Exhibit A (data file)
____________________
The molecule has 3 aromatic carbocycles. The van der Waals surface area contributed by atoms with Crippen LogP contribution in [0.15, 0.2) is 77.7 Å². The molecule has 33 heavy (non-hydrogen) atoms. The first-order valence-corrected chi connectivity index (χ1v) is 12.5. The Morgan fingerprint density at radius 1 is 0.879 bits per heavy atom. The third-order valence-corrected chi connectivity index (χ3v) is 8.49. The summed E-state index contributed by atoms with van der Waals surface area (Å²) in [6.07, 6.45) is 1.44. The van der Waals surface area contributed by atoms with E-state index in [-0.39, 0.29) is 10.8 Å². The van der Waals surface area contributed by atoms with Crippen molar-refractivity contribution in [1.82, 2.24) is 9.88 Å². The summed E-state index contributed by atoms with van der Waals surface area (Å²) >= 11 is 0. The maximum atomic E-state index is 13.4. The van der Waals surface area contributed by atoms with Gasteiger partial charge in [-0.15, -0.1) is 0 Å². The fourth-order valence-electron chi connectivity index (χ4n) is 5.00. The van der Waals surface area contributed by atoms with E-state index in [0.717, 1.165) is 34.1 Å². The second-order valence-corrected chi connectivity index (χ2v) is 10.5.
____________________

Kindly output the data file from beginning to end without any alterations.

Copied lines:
The molecule has 3 aromatic carbocycles. The van der Waals surface area contributed by atoms with Crippen LogP contribution in [0.15, 0.2) is 77.7 Å². The molecule has 33 heavy (non-hydrogen) atoms. The first-order valence-corrected chi connectivity index (χ1v) is 12.5. The Morgan fingerprint density at radius 1 is 0.879 bits per heavy atom. The third-order valence-corrected chi connectivity index (χ3v) is 8.49. The summed E-state index contributed by atoms with van der Waals surface area (Å²) in [6.07, 6.45) is 1.44. The van der Waals surface area contributed by atoms with E-state index in [-0.39, 0.29) is 10.8 Å². The van der Waals surface area contributed by atoms with Crippen molar-refractivity contribution in [1.82, 2.24) is 9.88 Å². The summed E-state index contributed by atoms with van der Waals surface area (Å²) >= 11 is 0. The maximum atomic E-state index is 13.4. The van der Waals surface area contributed by atoms with Gasteiger partial charge in [-0.15, -0.1) is 0 Å². The fourth-order valence-electron chi connectivity index (χ4n) is 5.00. The van der Waals surface area contributed by atoms with E-state index in [0.717, 1.165) is 34.1 Å². The second-order valence-corrected chi connectivity index (χ2v) is 10.5.